Research: Birds

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Nature Center Hours

VINS Nature Center
10am to 4pm Daily

Wild Bird Rehab is Open
Accepting Calls Only
802.359.5000 x212
8am to 4pm

Bird Research at the VINS Nature Center

Our work with avian wildlife in both the rehab and educational settings puts us in the unique position to study wild populations throughout the state. Our experience allows us to create unique projects that increase our understanding of avian species. We freely share our knowledge with anyone who may be interested and collaborate with other organizations in their avian studies. Details of our current projects can be found below.

VINS Research is conducting long term acoustic monitoring at the VINS Nature Center and at Old Pepper Place Nature Reserve. Microphones will be placed to record both nocturnal flight calls of migrating birds as they fly overhead and the dawn chorus of birds as they arrive in spring.

VINS is conducting surveys each spring to create a long term record of breeding birds on our campus. Eighteen plots are located throughout the center where staff monitor birds that are present throughout the breeding season.

Center for Wild Bird Rehabilitation
VINS is banding rehab patients prior to release in an effort to follow patients’ return to the wild. The banding allows us to potentially follow a released bird’s movements and judge the success of treatments in the rehab center.

VINS conducts hawk counts during fall migration at Mount Ascutney State Park in Vermont.

Data will be submitted in near real time to HawkCount:

VINS partnered with the Red-tailed Hawk Project during the winter of 2020 to capture and outfit two Red-tailed Hawks with GPS transmitters.

In the winter of 2021 we partnered with the Red-tailed Hawk Project to outfit five Rough-legged Hawks with GPS transmitters.

These birds will help us better understand how the species are utilizing Vermont in the winter and will contribute to the overall knowledge of their species movements.

American Kestrel Research Project

The VINS Research Team, in collaboration with volunteers, is monitoring a network of American Kestrel nest boxes throughout the Upper Valley of Vermont and New Hampshire. Nest boxes are located on private property and are monitored by landowners or VINS staff. Nestlings from successful nests are banded by VINS staff prior to fledging.

Apply today if you would like to get involved with the project or have a location for a Kestrel nestbox.

Help support our work with American Kestrels by symbolically adopting a wild bird or a nest box. Funds go toward the costs of maintaining and monitoring our extensive nest box network.

American Kestral Research

Center for Wild Bird Rehabilitation

The 2022 Highly Pathogenic Avian Influenza (HPAI) outbreak has had an unprecedented effect on wild birds in North America. While songbirds are generally considered to be low risk in regards to infection or being carriers, data is limited about HPAI in songbirds. The Center for Wild Bird Rehabilitation is turning this difficult situation into a unique opportunity to try to learn more about HPAI prevalence in songbirds. Staff have collected swabs from patients accepted during this outbreak for genetic analysis to learn more about whether HPAI is affecting songbirds in the region. 167 samples were taken from doves, woodpeckers, and various songbird species. We are currently completing our reporting and will post our findings soon!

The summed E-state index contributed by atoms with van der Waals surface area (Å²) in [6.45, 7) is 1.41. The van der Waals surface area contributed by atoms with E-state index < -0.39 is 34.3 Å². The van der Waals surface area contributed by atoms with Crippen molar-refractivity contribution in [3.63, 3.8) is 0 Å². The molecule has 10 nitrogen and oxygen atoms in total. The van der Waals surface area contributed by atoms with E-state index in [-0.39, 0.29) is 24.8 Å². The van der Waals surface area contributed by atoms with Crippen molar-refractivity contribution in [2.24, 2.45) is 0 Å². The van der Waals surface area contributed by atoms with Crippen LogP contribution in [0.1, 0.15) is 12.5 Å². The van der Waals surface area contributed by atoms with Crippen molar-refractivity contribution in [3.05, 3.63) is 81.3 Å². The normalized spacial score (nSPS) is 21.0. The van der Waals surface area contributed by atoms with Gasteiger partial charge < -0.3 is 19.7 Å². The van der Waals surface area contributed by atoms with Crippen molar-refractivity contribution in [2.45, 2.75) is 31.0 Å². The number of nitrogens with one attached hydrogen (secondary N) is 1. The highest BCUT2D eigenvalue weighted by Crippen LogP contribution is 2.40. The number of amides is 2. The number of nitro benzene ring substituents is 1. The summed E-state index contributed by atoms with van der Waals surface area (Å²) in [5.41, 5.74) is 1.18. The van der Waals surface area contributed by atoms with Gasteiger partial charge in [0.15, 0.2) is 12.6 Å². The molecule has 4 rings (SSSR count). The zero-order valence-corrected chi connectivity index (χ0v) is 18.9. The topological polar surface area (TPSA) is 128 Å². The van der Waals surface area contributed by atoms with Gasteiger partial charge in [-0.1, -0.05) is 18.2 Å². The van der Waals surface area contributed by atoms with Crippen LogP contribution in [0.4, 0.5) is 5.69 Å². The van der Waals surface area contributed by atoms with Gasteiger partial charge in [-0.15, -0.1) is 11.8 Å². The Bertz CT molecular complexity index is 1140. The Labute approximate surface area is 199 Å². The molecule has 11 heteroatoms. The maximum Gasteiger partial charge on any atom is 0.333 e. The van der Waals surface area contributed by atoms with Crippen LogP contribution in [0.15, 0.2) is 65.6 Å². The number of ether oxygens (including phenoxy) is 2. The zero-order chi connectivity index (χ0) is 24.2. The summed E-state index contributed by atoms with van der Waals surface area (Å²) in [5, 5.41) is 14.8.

In 2020 VINS conducted a survey of blood parasites affecting Vermont birds. There are three genera of parasites that commonly occur in birds in the Northeast: Plasmodium, Haemoproteus and Leucocytozoon. All are capable of causing morbidity and mortality, and we treat a number of birds for infections with these parasites each year.

The purpose of the study is to help establish the frequency of infections and the species affected in Vermont. All three parasites are spread by insect vectors such as mosquitoes, so climate change is expected to change the range of these parasites as their vector and host species move as well.

Of particular interest is Plasmodium which causes avian malaria, and was first found causing death in Common Loons in the Northeast in 2017. Several additional parasite genera were also found, including Trypanosoma, Microfilaria and Atoxoplasma.

Over 440 samples were collected throughout the study period, and have been analyzed for blood parasites. The study is almost complete and a report will be coming soon. This is the first study in Vermont to look at such a wide variety of birds.

In 2023, Research Staff will continue this project by taking samples from wild caught Broad-winged Hawks to compare with birds brought into rehabilitation.

In coordination with the VINS research team, and Dr. Samuel Byrne of Middlebury college, the Center for Wild Bird Rehabilitation has started collecting feather and blood samples to explore environmental mercury exposure in birds presented to the clinic for care.

VINS is collecting blood samples from loons for genetic testing to look for Plasmodium. This is part of a larger Northeastern loon population monitoring effort involving biologists, researchers, veterinarians and others from organizations including VCE, Tufts, UNH, the Smithsonian Conservation Institute and New Hampshire Loon Preservation Committee (LPC). VINS is also involved in a study specifically focusing on loon mortalities related to avian malaria.

We will also be helping Eric Hanson, the loon biologist from VCE, with performing necropsies and sample collecting on loons that were found deceased in the wild this summer, along with NH LPC. We will also be submitting samples from other species of birds that carry Plasmodium to help look for the specific lineages of parasites that are causing disease in loons.